- Hint: If you happen to be in Indianapolis at ICE13 on Friday, October 11th this is our presentation. Join us!
Monday, October 7, 2013
I remember when my husband and I brought home our first child. We had prepared for months… reading books, building furniture, attending child birth classes, buying accessories, talking to friends… our entire lives were dedicated to the arrival of this child (and my husband’s PhD coursework so I guess we weren’t totally myopic). The day came when she entered the world and we were sent home by the hospital staff to begin our lives as a family. We came home, my husband put the baby (in her car carrier) on the coffee table… and we stared at her…. and we stared at each other… we stared at the cat… and suddenly all the prep was over and we asked “So.Now.What.Do.We.Do?”
Brett Clark wrote a fantastic post about prepping a 1:1 program being like prepping for the arrival of a child. And he’s total right. So now that you’ve gone 1:1… what do you do?
Taking a page from the research of Elizabeth Heitsch and Robert Holley and their work on the Learning Commons model of library design, there are three main areas to consider in your "What's Next" reflections: the Physical; the Virtual; and the Cultural. Let’s try a series of reflections based on your learning environment … what it is like now and how the environment changes through the lens of 1:1.
1:1 will dramatically change how you see and use space in your learning environment. There is new hardware all over the place needing be connect to a wireless network, print and create. Also how your learners use the chairs, desks and floor changes dramatically. We have learned that the 50’s model of desks in rows doesn’t work so well in 1:1. Students and teachers need flexible spaces to fully engage the capacity of collaboration and access these devices create. And speaking of creating, students will need creation spaces outside the classroom to continue their experiences.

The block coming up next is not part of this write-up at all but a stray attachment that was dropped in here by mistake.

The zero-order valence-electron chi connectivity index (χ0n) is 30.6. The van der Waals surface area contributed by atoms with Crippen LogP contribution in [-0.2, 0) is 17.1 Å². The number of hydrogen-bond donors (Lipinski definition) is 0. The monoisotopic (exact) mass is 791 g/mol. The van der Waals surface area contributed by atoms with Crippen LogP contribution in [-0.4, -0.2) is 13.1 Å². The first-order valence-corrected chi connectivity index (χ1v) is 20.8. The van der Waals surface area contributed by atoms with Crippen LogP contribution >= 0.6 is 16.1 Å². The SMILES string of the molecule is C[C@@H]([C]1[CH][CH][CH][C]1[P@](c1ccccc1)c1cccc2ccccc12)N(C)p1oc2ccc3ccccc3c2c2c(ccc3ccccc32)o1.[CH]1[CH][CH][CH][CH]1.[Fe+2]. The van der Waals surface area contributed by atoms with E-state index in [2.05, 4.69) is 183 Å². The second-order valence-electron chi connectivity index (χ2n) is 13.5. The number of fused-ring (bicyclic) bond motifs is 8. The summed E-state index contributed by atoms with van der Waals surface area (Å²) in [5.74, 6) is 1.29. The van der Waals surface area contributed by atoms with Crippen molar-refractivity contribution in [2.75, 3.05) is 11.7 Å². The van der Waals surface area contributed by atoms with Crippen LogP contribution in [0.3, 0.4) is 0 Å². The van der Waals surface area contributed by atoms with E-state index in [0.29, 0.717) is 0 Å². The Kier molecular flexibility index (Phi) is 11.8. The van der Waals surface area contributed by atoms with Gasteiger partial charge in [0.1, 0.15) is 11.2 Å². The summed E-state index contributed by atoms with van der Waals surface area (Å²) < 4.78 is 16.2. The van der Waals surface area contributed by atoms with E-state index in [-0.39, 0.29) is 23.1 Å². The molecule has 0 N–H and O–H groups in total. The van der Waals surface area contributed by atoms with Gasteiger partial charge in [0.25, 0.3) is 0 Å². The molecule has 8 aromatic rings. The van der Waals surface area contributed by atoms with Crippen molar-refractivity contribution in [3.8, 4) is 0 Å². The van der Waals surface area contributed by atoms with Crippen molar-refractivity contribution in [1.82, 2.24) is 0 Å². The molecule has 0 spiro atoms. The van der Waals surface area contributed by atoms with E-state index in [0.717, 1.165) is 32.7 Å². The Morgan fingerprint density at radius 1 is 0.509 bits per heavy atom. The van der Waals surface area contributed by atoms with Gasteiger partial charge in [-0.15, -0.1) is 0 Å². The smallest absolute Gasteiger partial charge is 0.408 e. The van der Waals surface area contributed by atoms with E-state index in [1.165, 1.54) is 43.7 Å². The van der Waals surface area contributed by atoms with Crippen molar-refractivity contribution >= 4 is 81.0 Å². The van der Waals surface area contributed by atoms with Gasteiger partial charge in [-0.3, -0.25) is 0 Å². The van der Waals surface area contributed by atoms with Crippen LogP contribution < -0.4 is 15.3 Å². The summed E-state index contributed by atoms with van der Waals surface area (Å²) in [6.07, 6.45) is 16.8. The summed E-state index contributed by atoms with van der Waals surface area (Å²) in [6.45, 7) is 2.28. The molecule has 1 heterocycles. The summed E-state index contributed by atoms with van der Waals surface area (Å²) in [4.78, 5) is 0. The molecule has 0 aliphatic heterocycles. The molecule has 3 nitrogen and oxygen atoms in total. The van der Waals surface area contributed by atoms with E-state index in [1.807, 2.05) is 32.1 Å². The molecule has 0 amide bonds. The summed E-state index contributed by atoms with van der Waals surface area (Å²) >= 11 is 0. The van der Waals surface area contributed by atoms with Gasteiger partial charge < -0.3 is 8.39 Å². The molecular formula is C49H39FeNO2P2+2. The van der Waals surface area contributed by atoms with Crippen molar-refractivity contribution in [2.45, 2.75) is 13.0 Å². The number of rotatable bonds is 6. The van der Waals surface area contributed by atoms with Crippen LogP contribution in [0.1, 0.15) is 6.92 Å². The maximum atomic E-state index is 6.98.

Reflect a moment: Picture your classroom. See each student with access to a personal device for learning. What works in the space? What doesn’t? What would help?
Every time I think this is the obvious consideration BEFORE going 1:1, I read a post on the State of Indiana Learning Connections that asks for input in digital curriculum/resources AFTER a school district has gone 1:1. The virtual considerations are more than just digital textbooks… it’s your school web presence, it’s a learning management system or content distribution platform. It’s creation tools like Google Apps for Education or Microsoft SkyDrive. It’s social media use like Edmodo, My Big Campus or Twitter. It’s apps designed to drive the school calendar of events and feedback from families. As the students of LA schools showed us, students know the power of the device … and they want to harness that power (legitimately or otherwise because they are very, very smart). These resources will change (improve) every few months. Be prepared to be flexible with upgrades and expect change.
Reflect a moment: What virtual resources do you use now in your classroom? How does 24/7 access change that use? What new doors may open? What challenges may arise within the classroom, the school building, the larger community?
The most nebulous, but most important of all three, are the cultural considerations and growth possible in 1:1. Your 1:1 program will facilitate growth in the mission and identity of your school. That mission statement the committee wrote? Use it! These devices are amazing at connecting global learners, creating active citizens, developing critical thinking … all those lofty ideals posted on the letterhead. You’ll find more opportunities for professional development in asynchronous instruction, webinars, streamed conferences and social media PLNS. Identify the values of the community and shift those values through the access 1:1 offers.
Reflect a moment: What are the key values of your community? What are the key values articulated in your mission statement? How might these be developed in 1:1?
1:1 initiatives do not stop when the devices roll out! They do not stop with the last formal training. Arguably, the real work begins after delivery… when the rubber meets the road… when it’s not new any more. And boy, can it be amazing!
Categories influenced by:
Heitsch, Elizabeth K. and Robert P. Holley. “The Information and Learning Commons: Some Reflections.” New Review of Academic Librarianship, 17:64-77, 2011